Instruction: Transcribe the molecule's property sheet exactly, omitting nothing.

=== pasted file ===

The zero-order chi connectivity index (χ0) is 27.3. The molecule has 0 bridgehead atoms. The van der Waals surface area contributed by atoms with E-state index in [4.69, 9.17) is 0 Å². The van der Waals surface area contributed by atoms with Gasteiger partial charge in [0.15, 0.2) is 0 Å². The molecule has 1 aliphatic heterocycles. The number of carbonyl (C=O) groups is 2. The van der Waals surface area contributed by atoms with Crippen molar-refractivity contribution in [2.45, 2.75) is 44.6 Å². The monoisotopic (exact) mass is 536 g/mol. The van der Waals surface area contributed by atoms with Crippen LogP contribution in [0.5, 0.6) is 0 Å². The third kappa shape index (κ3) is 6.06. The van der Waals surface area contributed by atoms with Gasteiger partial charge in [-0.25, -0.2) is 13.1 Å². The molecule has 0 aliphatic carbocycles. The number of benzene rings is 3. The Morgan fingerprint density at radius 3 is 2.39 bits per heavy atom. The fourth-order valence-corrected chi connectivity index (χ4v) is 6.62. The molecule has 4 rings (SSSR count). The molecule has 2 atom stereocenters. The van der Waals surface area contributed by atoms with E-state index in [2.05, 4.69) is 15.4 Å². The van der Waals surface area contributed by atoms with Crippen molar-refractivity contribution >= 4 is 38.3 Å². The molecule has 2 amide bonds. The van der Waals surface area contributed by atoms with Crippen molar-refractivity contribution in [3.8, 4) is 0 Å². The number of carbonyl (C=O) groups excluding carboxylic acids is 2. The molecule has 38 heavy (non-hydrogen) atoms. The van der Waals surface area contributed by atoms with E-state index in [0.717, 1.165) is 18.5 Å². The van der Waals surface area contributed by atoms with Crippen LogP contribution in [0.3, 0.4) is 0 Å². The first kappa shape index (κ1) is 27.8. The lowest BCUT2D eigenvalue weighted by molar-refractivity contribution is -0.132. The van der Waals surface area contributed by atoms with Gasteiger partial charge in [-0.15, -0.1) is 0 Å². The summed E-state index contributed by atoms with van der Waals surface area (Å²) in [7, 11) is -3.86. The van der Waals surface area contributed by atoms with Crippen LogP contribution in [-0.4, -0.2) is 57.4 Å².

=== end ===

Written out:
The zero-order chi connectivity index (χ0) is 27.3. The molecule has 0 bridgehead atoms. The van der Waals surface area contributed by atoms with E-state index in [4.69, 9.17) is 0 Å². The van der Waals surface area contributed by atoms with Gasteiger partial charge in [0.15, 0.2) is 0 Å². The molecule has 1 aliphatic heterocycles. The number of carbonyl (C=O) groups is 2. The van der Waals surface area contributed by atoms with Crippen molar-refractivity contribution in [2.45, 2.75) is 44.6 Å². The monoisotopic (exact) mass is 536 g/mol. The van der Waals surface area contributed by atoms with Crippen LogP contribution in [0.5, 0.6) is 0 Å². The third kappa shape index (κ3) is 6.06. The van der Waals surface area contributed by atoms with Gasteiger partial charge in [-0.25, -0.2) is 13.1 Å². The molecule has 0 aliphatic carbocycles. The number of benzene rings is 3. The Morgan fingerprint density at radius 3 is 2.39 bits per heavy atom. The fourth-order valence-corrected chi connectivity index (χ4v) is 6.62. The molecule has 4 rings (SSSR count). The molecule has 2 atom stereocenters. The van der Waals surface area contributed by atoms with E-state index in [2.05, 4.69) is 15.4 Å². The van der Waals surface area contributed by atoms with Crippen molar-refractivity contribution >= 4 is 38.3 Å². The molecule has 2 amide bonds. The van der Waals surface area contributed by atoms with Crippen molar-refractivity contribution in [3.8, 4) is 0 Å². The number of carbonyl (C=O) groups excluding carboxylic acids is 2. The molecule has 38 heavy (non-hydrogen) atoms. The van der Waals surface area contributed by atoms with E-state index in [0.717, 1.165) is 18.5 Å². The van der Waals surface area contributed by atoms with Crippen LogP contribution in [0.3, 0.4) is 0 Å². The first kappa shape index (κ1) is 27.8. The lowest BCUT2D eigenvalue weighted by molar-refractivity contribution is -0.132. The van der Waals surface area contributed by atoms with Gasteiger partial charge in [-0.15, -0.1) is 0 Å². The summed E-state index contributed by atoms with van der Waals surface area (Å²) in [7, 11) is -3.86. The van der Waals surface area contributed by atoms with Crippen LogP contribution in [-0.4, -0.2) is 57.4 Å².